This post is part of the “From the Bench” series celebrating the work of conservators. Part scientist, part detective, they work to preserve the past for the future. This series features the voices of conservators who are working on IMLS-supported projects in museums across the United States. For more information about IMLS funding for museums see www.imls.gov/applicants/available_grants.aspx.
By Meg Loew Craft, Senior Objects Conservator, Walters Art Museum
The Walters Art Museum was delighted to receive a bequest of over 165 Southeast Asian works of art from the Doris Duke Charitable Foundation in 2002. The objects complement and enhance the Walters’ Asian collection, which is focused on the arts from China and Japan. This diverse gift includes manuscripts and manuscript cabinets, lacquer Buddha sculptures, painted textile banners, ivory seals, and porcelain teapots, to name a few.
The new collection was stored in a climate-controlled, secure facility, but it was offsite, which made the art works difficult to access, study, examine, and integrate into museum programming. A grant from IMLS permitted us to gain access to the Duke objects, examine each piece individually for treatment and storage needs, and correlate curatorial and conservation priorities. A symposium was held that brought Southeast Asian scholars and conservators together to discuss the Duke Collection. Focusing attention on the collection has enabled rehousing of two-thirds of the collection into onsite museum storage and encouraged creative thinking on how to incorporate the Duke objects into current and future exhibition galleries.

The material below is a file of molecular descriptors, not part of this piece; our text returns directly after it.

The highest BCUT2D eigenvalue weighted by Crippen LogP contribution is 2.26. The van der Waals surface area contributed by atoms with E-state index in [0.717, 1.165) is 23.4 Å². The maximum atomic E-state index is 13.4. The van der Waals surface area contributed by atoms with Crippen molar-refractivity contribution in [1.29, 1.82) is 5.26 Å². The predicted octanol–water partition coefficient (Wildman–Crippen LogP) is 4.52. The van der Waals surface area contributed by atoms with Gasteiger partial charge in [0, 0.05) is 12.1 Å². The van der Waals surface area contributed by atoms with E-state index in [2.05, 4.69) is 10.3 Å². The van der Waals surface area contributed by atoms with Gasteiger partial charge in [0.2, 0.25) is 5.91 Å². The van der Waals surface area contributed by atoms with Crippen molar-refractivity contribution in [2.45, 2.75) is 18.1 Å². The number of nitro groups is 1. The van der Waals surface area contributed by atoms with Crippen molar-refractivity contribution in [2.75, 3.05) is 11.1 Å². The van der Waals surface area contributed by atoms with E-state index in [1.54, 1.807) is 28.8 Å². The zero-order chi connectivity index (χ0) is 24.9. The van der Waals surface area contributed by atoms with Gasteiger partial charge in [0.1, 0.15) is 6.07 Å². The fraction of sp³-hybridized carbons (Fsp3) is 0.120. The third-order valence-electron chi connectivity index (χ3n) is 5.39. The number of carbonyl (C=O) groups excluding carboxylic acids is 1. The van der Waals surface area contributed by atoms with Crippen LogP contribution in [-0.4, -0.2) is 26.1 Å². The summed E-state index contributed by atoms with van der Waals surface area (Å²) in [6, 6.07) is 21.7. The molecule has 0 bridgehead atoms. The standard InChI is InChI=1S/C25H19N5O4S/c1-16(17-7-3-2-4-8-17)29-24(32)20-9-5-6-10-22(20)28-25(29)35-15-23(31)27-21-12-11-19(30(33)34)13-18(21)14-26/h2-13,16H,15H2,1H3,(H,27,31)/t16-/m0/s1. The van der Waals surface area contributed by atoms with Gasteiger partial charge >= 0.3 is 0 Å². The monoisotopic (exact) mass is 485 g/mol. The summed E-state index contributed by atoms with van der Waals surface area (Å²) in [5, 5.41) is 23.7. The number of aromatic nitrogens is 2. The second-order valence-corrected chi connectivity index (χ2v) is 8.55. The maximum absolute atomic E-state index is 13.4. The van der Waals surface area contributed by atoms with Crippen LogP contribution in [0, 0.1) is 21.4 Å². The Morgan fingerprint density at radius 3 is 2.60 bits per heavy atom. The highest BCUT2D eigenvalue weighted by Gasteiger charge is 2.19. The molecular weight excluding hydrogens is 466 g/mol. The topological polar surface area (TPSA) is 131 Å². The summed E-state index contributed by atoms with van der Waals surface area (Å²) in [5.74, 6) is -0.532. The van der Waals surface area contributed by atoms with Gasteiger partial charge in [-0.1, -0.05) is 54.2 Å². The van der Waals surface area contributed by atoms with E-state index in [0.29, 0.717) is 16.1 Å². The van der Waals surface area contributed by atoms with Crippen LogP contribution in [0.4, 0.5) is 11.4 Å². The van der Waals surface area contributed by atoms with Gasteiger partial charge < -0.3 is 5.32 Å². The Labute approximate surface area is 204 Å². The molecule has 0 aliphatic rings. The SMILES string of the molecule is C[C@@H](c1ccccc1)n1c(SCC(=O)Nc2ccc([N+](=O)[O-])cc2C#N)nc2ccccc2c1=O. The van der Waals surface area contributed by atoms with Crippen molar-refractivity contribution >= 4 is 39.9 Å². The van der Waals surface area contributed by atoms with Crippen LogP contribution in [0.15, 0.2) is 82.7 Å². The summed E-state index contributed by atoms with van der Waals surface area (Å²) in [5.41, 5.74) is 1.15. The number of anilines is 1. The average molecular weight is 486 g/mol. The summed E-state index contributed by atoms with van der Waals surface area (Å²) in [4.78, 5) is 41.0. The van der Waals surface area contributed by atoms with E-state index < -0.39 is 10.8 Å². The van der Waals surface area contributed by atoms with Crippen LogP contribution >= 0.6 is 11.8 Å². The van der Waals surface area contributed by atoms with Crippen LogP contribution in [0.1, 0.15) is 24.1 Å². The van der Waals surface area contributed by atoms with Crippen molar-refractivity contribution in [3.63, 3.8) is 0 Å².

A new fire suppression system slated for installation in Hackerman House, our mid-1860s historic building housing Asian art, will necessitate moving the artwork out of the galleries in the near future. This is an opportunity to treat and put some of the larger sculptures and paintings on display in the museum. Information from the survey is being used to help refigure the displays for reinstallation. This is especially significant for eight to ten sculptures and paintings that are too large to fit in our in-house storage area.
This Burmese sculpture of a Buddhist adorant, has been examined during the IMLS survey, given the highest priority by both curators and conservators, and will be treated this fall. The carved wood adorant is covered with lacquer and heavily decorated with gold leaf and glass mirror inlays. The jewelry and flames made of leather similarly adorned are the weakest elements. The leather is water-damaged, distorted and brittle. The cracked leather has been crudely repaired – it is literally hanging by a thread.
Without the support of IMLS, attention would not have been focused on the Duke Collection. The survey has generated excitement and exposure for these treasures. We anticipate bringing these objects to light with continuing research, online digital images, chats in the conservation window, and display in the galleries – thanks to IMLS.